Am I crying ‘wolf’ about the pig numbers in Unit 18B?
Having just spent the past two weekends on the Handgun, Archery, Muzzleloader (HAM) hunts in Game Management Unit 18B, I am really concerned by the lack of javelina herds seen.
Even of more concern is the low numbers of animals in the herds that were seen by local sportsmen who hunted in the HAM hunts.
But to some, they have a different opinion on just how many javelinas are out there. So who knows?
Jay Chan is arguably one of the most successful javelina hunters and typically hunts south of Boggle Ranch in that unit.
Chan is an excellent glasser, and the general opinion among sportsmen who know is if Jay can’t find critters, then they probably are not there.
This year Jay and his brother Alan had tags for the HAM hunt. For the first time in a very long time, neither Jay nor Alan filled their tags. The reason? They saw very few pigs, and these veteran hunters are concerned.
“I would say conservatively that the number of herds in the areas we typically hunt are way down. And the number of animals in those herds that were seen was very low.”
Chan said the herds he saw had an average of just two or three animals!
“I’d say that the herd numbers are down at a minimum of 50 percent, and the number of animals in those herds are way down, too.”
Mike Cobb hunts in the north end of the unit and is arguably the most knowledgeable sportsmen when it comes to javelina in that area. Cobb has in the past taken or assisted in over 100 javelina being harvested in the north end of Unit 18B. It’s a given he knows where the herds are.
Cobb agreed that the herd numbers did seem to be down, but he still took two javelina this year; one on the January archery hunt, and one on the HAM hunt.
“I saw one group of seven, one group of three, and one group of four,” Cobb said.
On the other side of the coin, one group of local sportsmen and a friend had HAM tags in Unit 18B and did well. I’ll be doing a story on them next week.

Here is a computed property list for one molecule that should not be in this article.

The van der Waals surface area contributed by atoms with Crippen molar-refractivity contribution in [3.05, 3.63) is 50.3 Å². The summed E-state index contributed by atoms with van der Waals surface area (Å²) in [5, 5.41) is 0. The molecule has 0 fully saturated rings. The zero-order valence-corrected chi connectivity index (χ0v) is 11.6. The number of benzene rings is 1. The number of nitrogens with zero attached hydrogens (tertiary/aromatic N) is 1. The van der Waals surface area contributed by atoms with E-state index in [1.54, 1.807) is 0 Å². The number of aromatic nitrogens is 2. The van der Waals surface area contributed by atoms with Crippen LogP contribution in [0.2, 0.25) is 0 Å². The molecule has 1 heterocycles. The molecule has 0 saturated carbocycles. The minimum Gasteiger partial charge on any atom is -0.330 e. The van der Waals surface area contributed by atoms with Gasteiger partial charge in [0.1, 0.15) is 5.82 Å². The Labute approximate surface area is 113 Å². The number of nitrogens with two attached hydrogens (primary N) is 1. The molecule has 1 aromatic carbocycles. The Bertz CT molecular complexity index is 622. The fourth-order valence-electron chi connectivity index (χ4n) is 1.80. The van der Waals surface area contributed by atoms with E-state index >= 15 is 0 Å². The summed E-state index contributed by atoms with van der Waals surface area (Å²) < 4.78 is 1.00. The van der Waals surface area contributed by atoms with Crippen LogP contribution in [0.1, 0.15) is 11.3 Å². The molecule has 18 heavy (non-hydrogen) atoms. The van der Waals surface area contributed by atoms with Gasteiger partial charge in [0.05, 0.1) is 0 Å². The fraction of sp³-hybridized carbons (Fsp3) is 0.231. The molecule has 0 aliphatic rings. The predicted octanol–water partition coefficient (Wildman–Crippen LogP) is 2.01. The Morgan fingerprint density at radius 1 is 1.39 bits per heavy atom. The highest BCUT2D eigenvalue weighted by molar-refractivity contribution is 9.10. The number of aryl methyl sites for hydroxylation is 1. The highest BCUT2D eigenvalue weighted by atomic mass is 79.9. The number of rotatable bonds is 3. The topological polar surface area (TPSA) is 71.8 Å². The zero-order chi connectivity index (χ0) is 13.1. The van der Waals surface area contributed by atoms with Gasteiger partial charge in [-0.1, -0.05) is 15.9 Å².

But these folks were hunting in the northern part of the unit and not in the south where we hunt.
Could it be that the herds in the south have been more impacted by the constant hunting pressure or some other reason?
I have expressed my concerns to Region 3 Terrestrial Wildlife Program Manager Erin Butler.
Butler is going to check with law enforcement officers who worked the HAM hunt and the ongoing rifle hunt to see what they found when in the field. She will also recheck her survey data.
We all know the inclement weather has had an effect on the javelina hunt success in this unit, especially on the just-concluded HAM hunt.
Maybe I’m just being overly concerned about what we and others I spoke with saw on that hunt and am crying, “The sky is falling!” Then again, maybe I’m not.
I think that most sportsmen would agree it is much better to err on the conservative side when it comes to managing any wildlife species.
Javelinas are the second most hunted big game species in Arizona, and those hunts are very popular with sportsmen. Tags are issued for archery, youth, HAM and general rifle seasons.
Javelina will breed in all months of the year, but the young, called redds, seem to have a better survival rate in late spring and summer when the weather is better.
Successful javelina hunters will tell you that you should spend more time glassing than you do hiking or driving when looking for javelina.
Javelinas have a great sense of smell and they hear well. Their eyesight is considered poor so hunters who can “dope the wind” can usually get in close to these animals.
Javelinas are not pigs but are in fact collared peccaries and are Central American in origin.
Field dressed javelinas typically weigh more in the southern part of Arizona than they do in Northern Arizona. In Region 3, our “typical” field-dressed javelina will weigh 30-32 pounds. Large adults here have been weighed up to 45 pounds, however.
In Southern Arizona, field-dressed javelina weigh up to 75 pounds or more, especially those animals that feed in and around agricultural fields.